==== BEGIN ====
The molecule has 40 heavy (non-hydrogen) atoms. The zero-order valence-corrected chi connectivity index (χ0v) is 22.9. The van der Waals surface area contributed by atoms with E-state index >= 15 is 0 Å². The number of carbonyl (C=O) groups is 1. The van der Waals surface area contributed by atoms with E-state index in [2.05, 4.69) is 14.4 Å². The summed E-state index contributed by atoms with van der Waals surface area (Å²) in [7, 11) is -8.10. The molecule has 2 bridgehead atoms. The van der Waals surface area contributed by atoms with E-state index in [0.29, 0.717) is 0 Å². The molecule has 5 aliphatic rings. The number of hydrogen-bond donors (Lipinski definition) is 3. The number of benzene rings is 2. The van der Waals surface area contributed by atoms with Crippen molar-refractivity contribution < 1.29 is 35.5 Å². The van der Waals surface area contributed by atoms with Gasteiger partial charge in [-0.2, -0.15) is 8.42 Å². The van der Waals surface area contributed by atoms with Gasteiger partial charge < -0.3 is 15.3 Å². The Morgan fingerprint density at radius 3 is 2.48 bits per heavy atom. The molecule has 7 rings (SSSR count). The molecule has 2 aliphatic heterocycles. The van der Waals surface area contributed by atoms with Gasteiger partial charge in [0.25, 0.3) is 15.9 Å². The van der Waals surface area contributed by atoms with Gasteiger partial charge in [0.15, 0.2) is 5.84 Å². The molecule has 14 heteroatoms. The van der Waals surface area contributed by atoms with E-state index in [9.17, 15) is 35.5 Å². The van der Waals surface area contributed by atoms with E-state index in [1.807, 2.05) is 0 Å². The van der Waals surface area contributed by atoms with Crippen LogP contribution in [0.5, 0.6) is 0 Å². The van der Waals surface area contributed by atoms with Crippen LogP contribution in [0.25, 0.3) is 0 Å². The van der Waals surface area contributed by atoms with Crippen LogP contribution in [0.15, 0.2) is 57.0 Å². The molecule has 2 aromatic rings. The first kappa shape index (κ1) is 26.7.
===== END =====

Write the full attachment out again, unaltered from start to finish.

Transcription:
The molecule has 40 heavy (non-hydrogen) atoms. The zero-order valence-corrected chi connectivity index (χ0v) is 22.9. The van der Waals surface area contributed by atoms with E-state index >= 15 is 0 Å². The number of carbonyl (C=O) groups is 1. The van der Waals surface area contributed by atoms with E-state index in [2.05, 4.69) is 14.4 Å². The summed E-state index contributed by atoms with van der Waals surface area (Å²) in [7, 11) is -8.10. The molecule has 2 bridgehead atoms. The van der Waals surface area contributed by atoms with E-state index in [0.29, 0.717) is 0 Å². The molecule has 5 aliphatic rings. The number of hydrogen-bond donors (Lipinski definition) is 3. The number of benzene rings is 2. The van der Waals surface area contributed by atoms with Crippen molar-refractivity contribution < 1.29 is 35.5 Å². The van der Waals surface area contributed by atoms with Gasteiger partial charge in [-0.2, -0.15) is 8.42 Å². The van der Waals surface area contributed by atoms with Gasteiger partial charge < -0.3 is 15.3 Å². The Morgan fingerprint density at radius 3 is 2.48 bits per heavy atom. The molecule has 7 rings (SSSR count). The molecule has 2 aliphatic heterocycles. The van der Waals surface area contributed by atoms with Gasteiger partial charge in [0.25, 0.3) is 15.9 Å². The van der Waals surface area contributed by atoms with Gasteiger partial charge in [0.15, 0.2) is 5.84 Å². The molecule has 14 heteroatoms. The van der Waals surface area contributed by atoms with E-state index in [9.17, 15) is 35.5 Å². The van der Waals surface area contributed by atoms with E-state index in [1.807, 2.05) is 0 Å². The van der Waals surface area contributed by atoms with Crippen LogP contribution in [0.5, 0.6) is 0 Å². The van der Waals surface area contributed by atoms with Crippen LogP contribution in [0.25, 0.3) is 0 Å². The van der Waals surface area contributed by atoms with Crippen LogP contribution in [0.15, 0.2) is 57.0 Å². The molecule has 2 aromatic rings. The first kappa shape index (κ1) is 26.7.